Cashflow

Cashflow is the amount of money coming in to a business and the amount of money going out.

Cash inflow comes from sources such as payments from customers, receipt of a loan, money from investors and interest on savings or investments. It will enable the business to meet its tax liabilities on time and will reduce costs, for example interest charges.

Cashflow is important because it later becomes payment for things that make your business run: expenses like stock or raw materials, employees, rent and other operating expenses on time.

Strong cash flow also makes your business more appealing to a lender if you wanted to take on new debt at some point. You also have the ability to offer favourable credit terms to attract new buyers if you are less desperate for cash.
It is important for all businesses, large and small to manage their cashflow effectively. To ensure good cashflow, it is important that customers pay on time.

We spoke to Global Executive Coach, Neelam Kaul to discuss tips to encourage your customers to pay their bills more quickly – here’s 10 tips:

1. Have a System

By having a good system in place to manage things, you can save yourself time, effort and hassle. It is important that your system includes a clear timeline of when invoices will be created and sent, when you expect payment to come in, when you’ll send payment reminders, and when you’ll follow up.

2. Use The Right Tools

One of the best ways to save time is to use an accounting software. You can set up reminders and alerts to customers once an invoice is overdue. You can also send them a text. Often customers simply forget about paying, a reminder that they are overdue should be enough to quickly get them to pay. It is important to set good habits from the outset. Customers should have the expectation that they’ll hear from you immediately if they are late.

3. Send Invoices Out Promptly

The sooner you do it, the better. The quicker the customer gets the invoice, the sooner they are likely to pay. Your aim should be to invoice the customer immediately.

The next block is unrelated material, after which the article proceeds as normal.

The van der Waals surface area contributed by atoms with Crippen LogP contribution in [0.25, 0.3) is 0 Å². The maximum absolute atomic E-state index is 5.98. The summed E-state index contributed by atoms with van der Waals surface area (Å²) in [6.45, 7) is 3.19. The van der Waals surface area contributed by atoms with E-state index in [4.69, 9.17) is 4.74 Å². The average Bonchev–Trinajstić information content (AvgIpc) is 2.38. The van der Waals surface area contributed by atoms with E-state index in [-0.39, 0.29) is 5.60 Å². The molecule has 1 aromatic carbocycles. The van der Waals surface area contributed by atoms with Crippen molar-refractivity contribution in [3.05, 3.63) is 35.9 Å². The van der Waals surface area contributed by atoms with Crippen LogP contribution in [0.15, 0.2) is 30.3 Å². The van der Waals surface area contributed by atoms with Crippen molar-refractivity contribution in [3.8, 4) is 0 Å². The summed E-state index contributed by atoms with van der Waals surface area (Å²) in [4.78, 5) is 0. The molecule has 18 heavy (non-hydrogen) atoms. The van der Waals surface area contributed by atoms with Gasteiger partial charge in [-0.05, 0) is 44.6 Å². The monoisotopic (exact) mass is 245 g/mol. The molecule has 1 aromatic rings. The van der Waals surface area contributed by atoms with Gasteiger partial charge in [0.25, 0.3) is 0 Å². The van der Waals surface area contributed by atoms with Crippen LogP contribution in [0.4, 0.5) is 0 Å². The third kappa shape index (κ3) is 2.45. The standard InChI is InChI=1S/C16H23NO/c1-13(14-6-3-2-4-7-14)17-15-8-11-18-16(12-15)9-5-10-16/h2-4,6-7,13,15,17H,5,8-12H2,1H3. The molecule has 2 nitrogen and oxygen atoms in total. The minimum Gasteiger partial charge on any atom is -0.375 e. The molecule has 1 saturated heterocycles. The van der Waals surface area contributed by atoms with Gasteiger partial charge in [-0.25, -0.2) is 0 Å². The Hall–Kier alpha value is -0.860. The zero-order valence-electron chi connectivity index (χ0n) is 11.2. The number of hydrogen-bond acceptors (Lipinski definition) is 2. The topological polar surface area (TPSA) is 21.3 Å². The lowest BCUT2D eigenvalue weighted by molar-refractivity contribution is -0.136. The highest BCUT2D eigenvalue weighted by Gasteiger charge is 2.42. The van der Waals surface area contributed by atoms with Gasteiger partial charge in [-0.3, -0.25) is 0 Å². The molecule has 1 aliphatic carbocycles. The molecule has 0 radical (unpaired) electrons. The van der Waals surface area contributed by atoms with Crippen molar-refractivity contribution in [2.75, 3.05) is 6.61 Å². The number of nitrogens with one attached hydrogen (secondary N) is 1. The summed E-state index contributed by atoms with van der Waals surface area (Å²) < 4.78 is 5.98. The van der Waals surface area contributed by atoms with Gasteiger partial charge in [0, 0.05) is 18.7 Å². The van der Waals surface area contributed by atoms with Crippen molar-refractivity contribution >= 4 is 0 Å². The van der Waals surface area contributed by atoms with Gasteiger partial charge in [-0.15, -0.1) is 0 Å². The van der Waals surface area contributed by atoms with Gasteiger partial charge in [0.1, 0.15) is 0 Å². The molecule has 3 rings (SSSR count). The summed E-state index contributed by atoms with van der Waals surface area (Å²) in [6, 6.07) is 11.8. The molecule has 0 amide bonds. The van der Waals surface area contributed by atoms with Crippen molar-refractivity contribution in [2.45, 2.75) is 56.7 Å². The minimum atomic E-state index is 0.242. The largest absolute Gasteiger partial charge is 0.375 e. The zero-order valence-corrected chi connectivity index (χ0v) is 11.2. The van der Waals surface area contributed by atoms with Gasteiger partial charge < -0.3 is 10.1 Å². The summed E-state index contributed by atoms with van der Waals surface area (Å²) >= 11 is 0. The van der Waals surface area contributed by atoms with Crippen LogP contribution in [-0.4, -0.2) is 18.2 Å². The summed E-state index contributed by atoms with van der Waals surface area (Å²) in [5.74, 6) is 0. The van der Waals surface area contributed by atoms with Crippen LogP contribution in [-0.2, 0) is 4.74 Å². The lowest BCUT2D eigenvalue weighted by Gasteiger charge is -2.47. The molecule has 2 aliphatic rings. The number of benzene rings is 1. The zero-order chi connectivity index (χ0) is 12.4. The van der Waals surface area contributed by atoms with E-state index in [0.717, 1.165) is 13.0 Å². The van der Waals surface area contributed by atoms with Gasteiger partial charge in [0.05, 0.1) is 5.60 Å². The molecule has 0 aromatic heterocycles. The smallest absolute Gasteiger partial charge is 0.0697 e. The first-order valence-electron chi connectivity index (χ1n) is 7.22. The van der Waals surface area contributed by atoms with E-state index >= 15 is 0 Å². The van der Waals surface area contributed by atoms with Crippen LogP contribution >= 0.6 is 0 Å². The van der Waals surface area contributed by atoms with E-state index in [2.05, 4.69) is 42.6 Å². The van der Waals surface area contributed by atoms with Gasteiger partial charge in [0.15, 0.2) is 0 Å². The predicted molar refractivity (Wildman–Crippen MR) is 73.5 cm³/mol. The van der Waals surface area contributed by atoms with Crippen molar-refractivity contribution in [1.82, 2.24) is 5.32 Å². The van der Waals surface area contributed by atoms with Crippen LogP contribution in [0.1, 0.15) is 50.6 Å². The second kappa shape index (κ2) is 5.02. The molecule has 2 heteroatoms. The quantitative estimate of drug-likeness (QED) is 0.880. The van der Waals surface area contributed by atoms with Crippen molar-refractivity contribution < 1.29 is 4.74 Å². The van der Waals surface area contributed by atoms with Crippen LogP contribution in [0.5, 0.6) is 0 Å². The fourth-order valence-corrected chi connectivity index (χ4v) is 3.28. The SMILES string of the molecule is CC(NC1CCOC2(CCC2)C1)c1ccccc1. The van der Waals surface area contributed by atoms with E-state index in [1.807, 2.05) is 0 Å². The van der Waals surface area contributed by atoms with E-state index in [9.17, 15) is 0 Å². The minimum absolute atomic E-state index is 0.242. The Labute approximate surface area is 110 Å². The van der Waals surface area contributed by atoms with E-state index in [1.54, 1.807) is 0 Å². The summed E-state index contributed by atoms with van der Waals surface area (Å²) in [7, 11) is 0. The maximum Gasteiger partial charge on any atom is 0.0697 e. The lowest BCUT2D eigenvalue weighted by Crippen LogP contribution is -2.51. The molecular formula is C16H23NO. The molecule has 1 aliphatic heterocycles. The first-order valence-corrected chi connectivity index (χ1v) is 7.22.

4. Email Invoices

Emailing invoices gives you the advantage that the customer gets the invoice immediately, rather than the time delay and cost of postage.

5. Have clear payment terms

Make sure your payment terms are very clear in writing and accessible to your entire team. The invoice should clearly state the date it was sent out and the date payment will be due by, so customers know what is expected of them. They should be getting a consistent message. When you get a new customer, you should be upfront of the payment terms.

Need to know how to write a business plan? Here’s what to include

6. Reward Early Payment

Provide a discount for customers that pay early. That will encourage them to pay sooner.

7. Charge interest for late payments

This is especially important if customers are regularly paying late. Make sure this is communicated clearly to customers on your invoice and verbally.
Asking for a deposit if appropriate will help you with some money to aid with cash flow.

8. Be flexible with payment type

You should offer flexible payment choices with a range of options. For example, customers could opt to pay online, phone or by card.

9. Get customers to pay by standing order or direct debit

This is great if your business takes regular payments from customers. They only have to set it up once and then you will receive payment every month automatically.

10. Build a good rapport with customers

Finally, running a successful business means having good relationships with customers. This will make it a lot easier to have the difficult conversations if they haven’t paid on time. It will also encourage openness, honesty and mean customers will not ignore or avoid you. However, it is important that you negotiate effectively and establish clear boundaries so no one takes advantage of you.

On the same note, build a real relationship with your vendors. If they trust you and you’re honest with them it could go a long way to making your life easier if you need to ask for an extension or flexibility.

For more information on how to start a business, run a business and own one, click here.

From starting a career as a Corporate Tax Consultant in London and then going on to work at Deloitte, PwC and UBS, Neelam specialises in career coaching, and working with leaders who are looking to excel personally and professionally. If you’d like to get in contact with Neelam you can connect via LinkedIn here, or visit her website here.

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